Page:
Over one hundred NWTC students working to discover new antibiotics

Thursday February 15, 2018
The world is hitting an antibiotic resistance crisis and NWTC students hope to find the cure in dirt.
 When that sinus infection hits, many people want an antibiotic to take away the endless runny or stuffy nose or and sinus pressure. But some of the bacteria making people sick could have the ability to resist the effects of drugs. The Centers for Disease Control (CDC) says, the world is facing a crisis of antibiotic resistance— meaning the germs are not killed and growth is not stopped.  
In fact, CDC declared this the “post-antibiotic era,” meaning strains of many common bacteria can be found that are resistant to every antibiotic on the market right now.
According to the CDC, every year in the United States, at least 2 million people become infected with bacteria that are resistant to antibiotics and at least 23,000 people die each year as a direct result of these infections. 
“If we don’t find new antibiotics soon, people will once again be dying of infections like strep throat,” said Dr. Angelo Kolokithas, Northeast Wisconsin Technical College (NWTC) Microbiology instructor.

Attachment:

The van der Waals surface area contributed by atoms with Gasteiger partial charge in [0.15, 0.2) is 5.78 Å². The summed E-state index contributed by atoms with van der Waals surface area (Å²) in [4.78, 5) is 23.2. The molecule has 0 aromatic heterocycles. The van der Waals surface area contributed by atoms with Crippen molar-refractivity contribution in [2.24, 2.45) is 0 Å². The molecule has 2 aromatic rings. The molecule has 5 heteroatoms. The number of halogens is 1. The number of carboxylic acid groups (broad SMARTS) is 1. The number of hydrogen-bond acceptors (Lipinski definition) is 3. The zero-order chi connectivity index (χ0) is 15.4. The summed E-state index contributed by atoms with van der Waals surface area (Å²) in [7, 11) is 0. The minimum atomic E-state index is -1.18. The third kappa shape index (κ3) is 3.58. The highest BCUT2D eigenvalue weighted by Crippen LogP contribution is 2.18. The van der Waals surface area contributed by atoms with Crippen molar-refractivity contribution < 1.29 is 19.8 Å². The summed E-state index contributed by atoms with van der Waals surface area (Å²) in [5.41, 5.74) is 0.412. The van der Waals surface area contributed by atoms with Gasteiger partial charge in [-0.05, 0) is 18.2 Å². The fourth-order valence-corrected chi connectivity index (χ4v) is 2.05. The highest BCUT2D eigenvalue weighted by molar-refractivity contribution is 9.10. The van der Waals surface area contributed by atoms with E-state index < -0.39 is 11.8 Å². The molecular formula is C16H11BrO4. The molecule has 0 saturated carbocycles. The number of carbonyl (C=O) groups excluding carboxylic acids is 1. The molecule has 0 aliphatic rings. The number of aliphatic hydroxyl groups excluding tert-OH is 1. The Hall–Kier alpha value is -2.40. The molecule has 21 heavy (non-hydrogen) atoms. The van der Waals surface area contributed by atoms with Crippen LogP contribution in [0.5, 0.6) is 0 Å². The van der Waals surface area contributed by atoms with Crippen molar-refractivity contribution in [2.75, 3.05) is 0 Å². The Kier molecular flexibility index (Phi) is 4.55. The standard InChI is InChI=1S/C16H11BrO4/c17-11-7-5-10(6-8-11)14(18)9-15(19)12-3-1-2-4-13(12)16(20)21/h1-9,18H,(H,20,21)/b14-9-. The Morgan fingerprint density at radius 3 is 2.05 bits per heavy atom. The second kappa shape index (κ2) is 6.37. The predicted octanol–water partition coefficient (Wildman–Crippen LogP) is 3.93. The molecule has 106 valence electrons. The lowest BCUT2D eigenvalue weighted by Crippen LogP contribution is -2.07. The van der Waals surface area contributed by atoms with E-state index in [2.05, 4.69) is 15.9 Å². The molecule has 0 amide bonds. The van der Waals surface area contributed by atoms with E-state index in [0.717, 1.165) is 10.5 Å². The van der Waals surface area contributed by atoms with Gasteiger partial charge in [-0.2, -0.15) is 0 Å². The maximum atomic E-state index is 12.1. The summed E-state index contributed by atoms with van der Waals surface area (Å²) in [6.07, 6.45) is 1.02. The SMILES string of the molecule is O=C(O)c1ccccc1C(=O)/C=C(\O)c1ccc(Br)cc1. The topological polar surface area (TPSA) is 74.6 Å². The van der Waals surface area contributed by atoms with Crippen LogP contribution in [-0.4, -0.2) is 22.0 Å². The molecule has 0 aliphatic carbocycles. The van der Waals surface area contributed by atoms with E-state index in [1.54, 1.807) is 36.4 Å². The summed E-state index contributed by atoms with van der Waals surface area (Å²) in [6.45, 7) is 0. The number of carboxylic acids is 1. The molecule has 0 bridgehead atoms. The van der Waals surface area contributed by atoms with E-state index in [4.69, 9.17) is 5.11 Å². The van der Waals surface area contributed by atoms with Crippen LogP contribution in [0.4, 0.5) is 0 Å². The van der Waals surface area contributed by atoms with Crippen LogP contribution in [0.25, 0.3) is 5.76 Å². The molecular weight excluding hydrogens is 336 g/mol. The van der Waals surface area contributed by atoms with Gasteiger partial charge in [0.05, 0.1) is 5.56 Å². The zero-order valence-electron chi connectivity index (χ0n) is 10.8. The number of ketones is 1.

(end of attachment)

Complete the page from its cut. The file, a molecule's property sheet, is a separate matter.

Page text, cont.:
NWTC is teaming up with over 160 colleges and universities around the world to develop new antibiotics in order to keep new resistance from developing and to prevent the resistance that already exists from spreading.
One-hundred and twenty Microbiology students at the NWTC are currently looking for new bacteria in soil. Many of the drugs people are prescribed come from dirt including penicillin.
“This is a great opportunity for students to be engaged in the science community and be their own scientist,” said Kolokithas.
He added, it is up to the students to find a soil sample location and how to experiment or test the sample. The samples must be collected in Wisconsin.   
The group is working under the direction of NWTC instructors Dr. Kolokithas and Dr. Matt Petersen.
At the end of this semester, students will enter their data into an international database at the University of Wisconsin- Madison which is supported by Small World Imitative (SWI). That data makes candidates available for further testing and development by drug companies or other entities.
SWI is innovative project that allows students to engaged in authentic research to address a real-world problem and encourage students to pursue careers in science.
Fourteen other colleges and universities in Wisconsin area taking part in the research project with most beginning their research in the fall of 2018. 

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